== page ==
Hayward, K., Kuys, S., Barker, R. & Brauer, S. (2014). Clinically important improvements in motor function are achievable during inpatient rehabilitation by stroke patients with severe motor disability : A prospective observational study. NeuroRehabilitation,34(4), 773-779. Retrieved from https://doi.org/10.3233/NRE-141076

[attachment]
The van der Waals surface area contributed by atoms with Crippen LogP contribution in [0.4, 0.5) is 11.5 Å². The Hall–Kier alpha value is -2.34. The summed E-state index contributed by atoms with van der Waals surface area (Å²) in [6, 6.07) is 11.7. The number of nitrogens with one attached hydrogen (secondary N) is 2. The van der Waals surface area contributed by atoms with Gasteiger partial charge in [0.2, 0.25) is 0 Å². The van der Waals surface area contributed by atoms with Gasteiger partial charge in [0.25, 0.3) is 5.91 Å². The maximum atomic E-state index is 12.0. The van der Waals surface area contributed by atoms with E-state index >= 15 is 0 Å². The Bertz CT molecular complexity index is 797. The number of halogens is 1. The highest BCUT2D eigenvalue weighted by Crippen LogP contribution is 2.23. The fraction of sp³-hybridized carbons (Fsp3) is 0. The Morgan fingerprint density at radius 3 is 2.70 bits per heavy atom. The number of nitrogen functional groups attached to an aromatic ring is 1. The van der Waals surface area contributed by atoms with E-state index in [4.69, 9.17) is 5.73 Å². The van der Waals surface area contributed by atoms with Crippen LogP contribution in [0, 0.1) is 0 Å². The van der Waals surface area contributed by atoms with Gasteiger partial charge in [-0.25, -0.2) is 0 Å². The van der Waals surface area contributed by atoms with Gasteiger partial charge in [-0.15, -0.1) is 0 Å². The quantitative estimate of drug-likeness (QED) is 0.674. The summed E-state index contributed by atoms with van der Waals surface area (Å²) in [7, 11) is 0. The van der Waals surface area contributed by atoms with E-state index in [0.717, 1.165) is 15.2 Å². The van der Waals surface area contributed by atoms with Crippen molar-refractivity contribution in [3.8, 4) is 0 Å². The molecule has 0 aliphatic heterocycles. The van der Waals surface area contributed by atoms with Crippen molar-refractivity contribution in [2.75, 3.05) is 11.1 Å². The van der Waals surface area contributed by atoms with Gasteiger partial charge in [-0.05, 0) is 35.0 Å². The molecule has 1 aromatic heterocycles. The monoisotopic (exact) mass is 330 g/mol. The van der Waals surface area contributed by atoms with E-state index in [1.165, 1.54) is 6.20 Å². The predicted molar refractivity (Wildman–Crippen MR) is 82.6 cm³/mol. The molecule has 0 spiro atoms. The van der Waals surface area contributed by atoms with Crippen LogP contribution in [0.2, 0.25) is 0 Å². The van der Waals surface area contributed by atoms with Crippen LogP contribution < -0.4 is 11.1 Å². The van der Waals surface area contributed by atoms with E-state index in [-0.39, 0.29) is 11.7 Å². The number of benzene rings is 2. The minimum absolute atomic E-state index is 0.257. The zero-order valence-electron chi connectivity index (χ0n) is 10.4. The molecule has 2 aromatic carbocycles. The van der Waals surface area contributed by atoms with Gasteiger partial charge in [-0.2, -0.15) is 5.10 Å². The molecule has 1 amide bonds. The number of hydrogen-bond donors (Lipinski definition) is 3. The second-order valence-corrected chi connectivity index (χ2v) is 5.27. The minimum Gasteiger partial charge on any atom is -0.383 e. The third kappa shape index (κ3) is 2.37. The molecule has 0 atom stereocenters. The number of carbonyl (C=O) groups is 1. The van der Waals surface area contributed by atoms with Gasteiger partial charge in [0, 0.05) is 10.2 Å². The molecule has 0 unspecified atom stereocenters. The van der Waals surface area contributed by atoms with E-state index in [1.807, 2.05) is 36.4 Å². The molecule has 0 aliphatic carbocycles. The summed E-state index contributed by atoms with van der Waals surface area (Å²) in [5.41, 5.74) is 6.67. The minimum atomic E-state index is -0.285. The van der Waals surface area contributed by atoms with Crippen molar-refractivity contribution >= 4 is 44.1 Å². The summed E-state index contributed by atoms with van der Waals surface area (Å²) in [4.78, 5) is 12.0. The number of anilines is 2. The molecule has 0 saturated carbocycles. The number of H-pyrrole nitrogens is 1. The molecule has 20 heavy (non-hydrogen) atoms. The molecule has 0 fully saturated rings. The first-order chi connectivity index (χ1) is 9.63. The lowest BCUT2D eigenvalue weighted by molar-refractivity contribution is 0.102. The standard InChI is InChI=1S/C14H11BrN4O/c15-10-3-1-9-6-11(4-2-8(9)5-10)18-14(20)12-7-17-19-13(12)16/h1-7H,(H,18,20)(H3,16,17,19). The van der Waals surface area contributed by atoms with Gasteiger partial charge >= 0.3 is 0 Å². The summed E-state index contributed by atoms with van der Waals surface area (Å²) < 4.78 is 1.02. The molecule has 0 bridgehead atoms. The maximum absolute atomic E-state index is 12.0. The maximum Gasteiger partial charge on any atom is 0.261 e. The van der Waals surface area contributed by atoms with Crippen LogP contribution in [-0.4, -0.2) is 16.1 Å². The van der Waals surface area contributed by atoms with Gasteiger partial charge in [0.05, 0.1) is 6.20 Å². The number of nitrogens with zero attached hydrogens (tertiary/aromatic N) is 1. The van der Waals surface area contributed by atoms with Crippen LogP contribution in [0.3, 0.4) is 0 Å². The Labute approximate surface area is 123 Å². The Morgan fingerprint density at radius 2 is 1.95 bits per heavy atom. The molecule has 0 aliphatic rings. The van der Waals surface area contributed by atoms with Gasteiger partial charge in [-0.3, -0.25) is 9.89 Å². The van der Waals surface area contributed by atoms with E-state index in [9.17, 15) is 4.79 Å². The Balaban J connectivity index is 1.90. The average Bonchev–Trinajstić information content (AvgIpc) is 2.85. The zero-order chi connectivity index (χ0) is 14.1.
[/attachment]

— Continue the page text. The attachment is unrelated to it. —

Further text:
Background: A good motor outcome after stroke is often equated with independence in functional performance. However, for patients with severe motor disability a good outcome is unlikely, but an important change may be achievable. OBJECTIVE: Determine if patients admitted to inpatient rehabilitation with severe motor disability can achieve clinically important improvements in motor function. METHODS: A prospective observational study of 239 patients with stroke admitted to inpatient rehabilitation in Brisbane, Australia was conducted. On admission and discharge, participants were assessed using the motor items of the Functional Independence Measure (m-FIM). The importance of change achieved on the m-FIM was evaluated according to: 1) a statistical significant outcome; 2) achievement of a MCID based on a physician-anchored rating of change; and 3) shift in disability status e.g., severe to moderate disability. RESULTS: Patients with severe motor disability achieved a significant improvement in motor function (p < 0.001), which saw up to 83% achieve a MCID and 85% shift out of ‘severe’ to either moderate or mild motor disability on discharge from inpatient rehabilitation. CONCLUSION: This study demonstrates that patients admitted to inpatient rehabilitation with severe motor disability can achieve clinically important improvements in motor function on discharge from inpatient rehabilitation.
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